Flying Into the Future

13 March 2015

Those of us in the social change business know that elections, even elections as important as these may turn out to be, are a necessary but not sufficient condition for liberal democracy. We certainly hope for a high turnout of Israeli voters exercising their fundamental civic right and responsibility, and we hope that issues of democracy, equality, social justice, religious freedom and peace are uppermost in their minds.

However, we are also aware that elections bring out both the best and worst trends in Israel. While we are heartened by the polls showing that many more Israelis are focused on issues of social and economic equity, we are also concerned by the increase in inflammatory rhetoric and polarizing tactics we’ve seen from various campaigns. The increase in overt racism, incitement and de-legitimization of different points of view are of great concern to us and to everyone who cares about a cohesive and healthy Israeli society.

Of course, the New Israel Fund has also been used as an election buzzword, particularly by candidates representing the hardline ultra-nationalist camp. We do not engage in partisan political activity, and I am saddened, but also proud, that the anti-democracy camp sees our social justice, civil and human rights and shared society work as such a threat.

There is ugliness in the US too. That we are targeted by the infamous Islamaphobe Pamela Geller, and by Ronn Torossian, whom Atlantic journalist Jeffrey Goldberg called “the most disreputable flack in New York,” is more than a bit ridiculous, although not particularly surprising. It is hard to imagine how anyone, including those paying for these attacks, could think that they would have even a shred of credibility in the larger American Jewish community. And we are heartened, as we always are, by the outpouring of love and support that we have experienced from across the political spectrum and from all points of the Jewish community (and beyond).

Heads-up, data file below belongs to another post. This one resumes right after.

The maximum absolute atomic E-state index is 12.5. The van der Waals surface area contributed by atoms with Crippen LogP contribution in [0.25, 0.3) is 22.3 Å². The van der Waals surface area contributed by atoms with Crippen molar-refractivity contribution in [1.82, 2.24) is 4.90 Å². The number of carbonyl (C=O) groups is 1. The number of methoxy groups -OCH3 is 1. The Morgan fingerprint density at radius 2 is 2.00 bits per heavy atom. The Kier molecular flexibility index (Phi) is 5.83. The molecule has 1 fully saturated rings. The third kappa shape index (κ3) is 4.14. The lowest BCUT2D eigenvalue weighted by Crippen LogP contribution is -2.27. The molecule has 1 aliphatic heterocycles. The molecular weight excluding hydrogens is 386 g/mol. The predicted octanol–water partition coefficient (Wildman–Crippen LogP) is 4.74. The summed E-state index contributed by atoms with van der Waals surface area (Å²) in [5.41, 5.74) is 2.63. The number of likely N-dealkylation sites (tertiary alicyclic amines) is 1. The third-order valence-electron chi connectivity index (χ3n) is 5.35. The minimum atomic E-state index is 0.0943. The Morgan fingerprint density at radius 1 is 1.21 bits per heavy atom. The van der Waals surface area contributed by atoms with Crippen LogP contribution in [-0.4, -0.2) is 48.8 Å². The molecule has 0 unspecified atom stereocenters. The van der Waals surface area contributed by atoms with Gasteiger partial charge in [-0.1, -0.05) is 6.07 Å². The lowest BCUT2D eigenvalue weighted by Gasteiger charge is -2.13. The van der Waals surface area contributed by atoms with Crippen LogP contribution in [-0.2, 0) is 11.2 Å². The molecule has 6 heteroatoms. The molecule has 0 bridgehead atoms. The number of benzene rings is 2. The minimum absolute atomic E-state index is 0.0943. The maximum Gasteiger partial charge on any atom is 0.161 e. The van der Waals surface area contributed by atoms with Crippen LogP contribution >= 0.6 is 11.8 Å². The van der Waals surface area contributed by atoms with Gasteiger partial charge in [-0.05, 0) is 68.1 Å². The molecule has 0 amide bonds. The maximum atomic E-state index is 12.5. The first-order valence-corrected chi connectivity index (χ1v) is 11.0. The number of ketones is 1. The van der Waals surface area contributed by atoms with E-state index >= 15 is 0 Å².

In the long run, which is also the timeline for social change, these kinds of smear campaigns don’t really matter much. Our investments in a better Israel, including the New Initiatives For Democracy program launched last year, are made strategically, with an eye towards success in three years, or five, or even twenty.

That’s why we know that this election is a moment in time – an important moment, but one that will not alter the values we stand for and the changes we seek. For your understanding of that long horizon, for your patience, and for your support of NIF even when, or especially when, we are under attack – thank you.


  1. Congratulations in leading the NIF’s standing up for respectful dialogue, human rights and civil rights and democracy. May the winds of change that seem to be happening in Israel these days blow the NIF into more and more successes.
    Good Luck,
    irle Goldman

  2. Interesting that the 4 main targeted NIF supporters are WOMEN, which shows what cowards they are – would they have targeted some prominent male Jewish leader? They didn’t and there’s certainly plenty of candidates… am NOT diminishing the status or honor of the women, but surmising the values of Geller and Tourossian…

  3. In the long run, individual smear campaigns don’t matter because they are forgotten as soon as the next smear campaign begins, It is a perpetual series of smear campaigns, and they cause perpetual pain to one group after another. They should never be dismissed as of no consequence. They are terrorists.
    Muslims are always criticized for not standing up against their extremists and preachers of hated. Jews should also take a loud, vocal stand against their own hate mongers, and Pamela Geller is one of the worst examples. Jews should be shouting that her vicious bigotry does not speak for them.

Comments are closed.